Water utility plans
Central Arkansas Water will replace all of its lead service pipes this year.
After the water crisis in Flint, Mich., the Little Rock-based water utility checked to see if it still had any lead service lines. So far, it has found about 140.
There are still about 3,000 lines to inspect, and the utility is estimating that it will have to replace up to 250 lead lines.
"Other cities are looking at tens of thousands of these lines," utility Chief Executive Officer Tad Bohannon said. "Detroit has 100,000 -- [that's] a figure I heard earlier today."
Central Arkansas Water tests its water regularly and has never reported lead or copper levels that aren't in compliance with the Environmental Protection Agency's lead and copper rules. Some of the places where lead lines were found are also places where water samples are taken.
"The [Arkansas] Health Department doesn't require us to go in and replace these lines," Bohannon said. "We're just trying to be proactive because we want to maintain that customer confidence in the water we are providing to them."
Any customer whose services lines will be replaced will receive a letter and phone call or visit from a utility representative. After replacing the service line, the utility will flush out the pipes and then test the water monthly for three months.
hold free concert
The U.S. Air Force Concert Band will play a free concert today in the city's downtown River Market District.
The band will perform from 3-5 p.m. at the First Security Amphitheater.
The event is a partnership between the city, the Convention and Visitors Bureau and the University of Arkansas Clinton School of Public Service.
The U.S. Air Force Concert Band began in 1941 with three musicians. It is now internationally known and has 179 members. Col. Gerald Donohue of the Little Rock Air Force Base in Jacksonville will introduce the band.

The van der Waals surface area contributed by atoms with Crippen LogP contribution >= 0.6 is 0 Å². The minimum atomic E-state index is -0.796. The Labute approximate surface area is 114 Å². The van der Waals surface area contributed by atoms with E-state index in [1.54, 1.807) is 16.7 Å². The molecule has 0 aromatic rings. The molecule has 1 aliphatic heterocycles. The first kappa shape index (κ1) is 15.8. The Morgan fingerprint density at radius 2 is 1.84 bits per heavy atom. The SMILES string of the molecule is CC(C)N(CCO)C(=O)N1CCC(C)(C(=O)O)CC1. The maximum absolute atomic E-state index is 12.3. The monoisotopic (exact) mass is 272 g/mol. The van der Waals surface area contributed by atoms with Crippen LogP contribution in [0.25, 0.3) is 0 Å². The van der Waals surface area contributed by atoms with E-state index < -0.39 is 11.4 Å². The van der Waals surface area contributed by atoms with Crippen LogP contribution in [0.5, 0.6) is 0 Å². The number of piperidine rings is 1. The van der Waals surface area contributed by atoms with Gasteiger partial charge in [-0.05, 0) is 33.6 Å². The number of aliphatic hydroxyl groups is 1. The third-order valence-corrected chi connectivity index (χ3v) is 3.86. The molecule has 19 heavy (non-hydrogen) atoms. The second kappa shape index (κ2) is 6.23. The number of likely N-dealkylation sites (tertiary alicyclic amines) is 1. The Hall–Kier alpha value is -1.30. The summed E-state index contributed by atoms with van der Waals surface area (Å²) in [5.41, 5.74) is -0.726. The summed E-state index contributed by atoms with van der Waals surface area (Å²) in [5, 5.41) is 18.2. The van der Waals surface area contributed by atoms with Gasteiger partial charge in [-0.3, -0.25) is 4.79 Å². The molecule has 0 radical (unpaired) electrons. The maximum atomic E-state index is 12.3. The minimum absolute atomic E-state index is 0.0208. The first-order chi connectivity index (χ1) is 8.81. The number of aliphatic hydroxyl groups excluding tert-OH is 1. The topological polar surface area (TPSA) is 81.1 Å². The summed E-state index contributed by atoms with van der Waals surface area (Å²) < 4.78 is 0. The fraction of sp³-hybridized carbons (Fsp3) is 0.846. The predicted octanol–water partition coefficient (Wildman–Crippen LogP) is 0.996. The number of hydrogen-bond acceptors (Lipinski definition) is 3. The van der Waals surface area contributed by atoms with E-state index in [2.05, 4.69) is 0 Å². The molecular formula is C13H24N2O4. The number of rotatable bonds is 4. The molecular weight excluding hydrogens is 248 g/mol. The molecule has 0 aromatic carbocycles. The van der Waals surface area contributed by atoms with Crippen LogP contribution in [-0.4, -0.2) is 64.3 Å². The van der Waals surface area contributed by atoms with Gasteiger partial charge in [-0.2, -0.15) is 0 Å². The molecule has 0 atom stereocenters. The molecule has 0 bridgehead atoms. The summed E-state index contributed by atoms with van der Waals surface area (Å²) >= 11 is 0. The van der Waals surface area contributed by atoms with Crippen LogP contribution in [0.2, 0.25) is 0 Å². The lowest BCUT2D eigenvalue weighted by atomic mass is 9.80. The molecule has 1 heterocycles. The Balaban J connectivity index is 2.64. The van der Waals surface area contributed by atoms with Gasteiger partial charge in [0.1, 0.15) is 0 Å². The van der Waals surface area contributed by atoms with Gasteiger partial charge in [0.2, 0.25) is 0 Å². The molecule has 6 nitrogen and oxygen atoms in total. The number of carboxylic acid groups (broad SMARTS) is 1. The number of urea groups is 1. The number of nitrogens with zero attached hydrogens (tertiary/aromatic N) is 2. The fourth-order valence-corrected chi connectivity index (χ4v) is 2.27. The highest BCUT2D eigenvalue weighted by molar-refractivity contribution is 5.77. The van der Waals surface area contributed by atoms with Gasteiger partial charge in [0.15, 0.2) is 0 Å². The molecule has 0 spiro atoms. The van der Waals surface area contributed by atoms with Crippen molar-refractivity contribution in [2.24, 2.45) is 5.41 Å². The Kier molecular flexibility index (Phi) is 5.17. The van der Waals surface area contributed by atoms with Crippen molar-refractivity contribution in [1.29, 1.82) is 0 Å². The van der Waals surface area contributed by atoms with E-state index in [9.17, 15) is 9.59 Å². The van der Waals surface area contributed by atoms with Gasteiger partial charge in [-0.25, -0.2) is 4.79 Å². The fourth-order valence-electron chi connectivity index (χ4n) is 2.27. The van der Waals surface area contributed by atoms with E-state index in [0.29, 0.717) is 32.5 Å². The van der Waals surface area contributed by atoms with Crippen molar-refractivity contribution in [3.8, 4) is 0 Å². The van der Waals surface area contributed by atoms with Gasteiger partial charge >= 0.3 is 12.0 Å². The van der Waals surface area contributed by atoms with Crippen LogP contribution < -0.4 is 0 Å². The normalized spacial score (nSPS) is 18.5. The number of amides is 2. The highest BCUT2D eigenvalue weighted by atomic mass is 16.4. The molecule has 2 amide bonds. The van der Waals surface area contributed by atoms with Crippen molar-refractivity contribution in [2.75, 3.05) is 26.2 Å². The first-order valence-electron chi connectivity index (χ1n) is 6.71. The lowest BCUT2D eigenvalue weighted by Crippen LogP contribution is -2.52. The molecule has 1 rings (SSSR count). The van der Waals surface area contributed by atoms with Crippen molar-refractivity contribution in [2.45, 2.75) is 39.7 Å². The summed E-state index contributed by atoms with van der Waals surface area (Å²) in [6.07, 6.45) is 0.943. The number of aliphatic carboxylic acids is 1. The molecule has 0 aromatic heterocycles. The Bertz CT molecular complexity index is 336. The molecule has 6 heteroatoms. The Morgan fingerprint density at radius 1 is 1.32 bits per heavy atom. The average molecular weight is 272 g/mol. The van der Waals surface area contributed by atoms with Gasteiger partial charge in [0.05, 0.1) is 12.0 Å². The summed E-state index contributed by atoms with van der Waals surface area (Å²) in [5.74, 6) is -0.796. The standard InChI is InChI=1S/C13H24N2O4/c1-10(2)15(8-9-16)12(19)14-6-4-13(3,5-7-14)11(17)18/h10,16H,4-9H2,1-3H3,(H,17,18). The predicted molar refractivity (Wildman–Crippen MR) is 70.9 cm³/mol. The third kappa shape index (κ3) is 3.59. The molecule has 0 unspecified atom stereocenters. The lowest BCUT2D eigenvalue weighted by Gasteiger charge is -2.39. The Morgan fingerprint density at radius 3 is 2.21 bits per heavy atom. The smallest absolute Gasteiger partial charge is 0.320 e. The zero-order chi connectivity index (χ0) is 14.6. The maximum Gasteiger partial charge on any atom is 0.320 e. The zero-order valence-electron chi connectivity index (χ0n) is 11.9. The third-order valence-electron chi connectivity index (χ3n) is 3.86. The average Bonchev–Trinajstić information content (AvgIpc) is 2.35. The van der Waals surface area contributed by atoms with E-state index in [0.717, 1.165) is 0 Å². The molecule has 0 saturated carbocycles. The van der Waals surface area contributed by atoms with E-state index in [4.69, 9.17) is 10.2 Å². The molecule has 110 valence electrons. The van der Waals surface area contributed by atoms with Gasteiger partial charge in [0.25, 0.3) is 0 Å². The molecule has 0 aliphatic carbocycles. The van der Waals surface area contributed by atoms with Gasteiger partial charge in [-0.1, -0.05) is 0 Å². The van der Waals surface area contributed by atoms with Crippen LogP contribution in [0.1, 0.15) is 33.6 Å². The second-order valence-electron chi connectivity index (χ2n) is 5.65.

UA school to hold
The University of Arkansas Clinton School of Public Service is hosting two book-signings this week.
On Monday at 6 p.m., Dan Zak will discuss his work, Almighty: Courage, Resistance, and Existential Peril in the Nuclear Age in Sturgis Hall at 1200 President Clinton Ave.
Zak is a general assignment feature reporter for The Washington Post.
"Part historical adventure, part courtroom drama, part moral thriller, Almighty reshapes the accepted narratives surrounding nuclear weapons and shows that our greatest modern-day threat remains a power we discovered long ago," a news release from the school said.
On Tuesday, Baz Dreisinger will be at Sturgis Hall at noon to talk about his book, Incarceration Nations: A Journey to Justice in Prisons Around the World.
Dreisinger is a professor, journalist and founder of the Prison-to-College Pipeline.
His book tells the stories of incarcerated people and those who imprisoned them, "creating a jarring, poignant view of a world to which most are denied access, and a re-thinking of one of America's most far-reaching global exports: the modern prison complex," a news release said.
Metro on 09/17/2017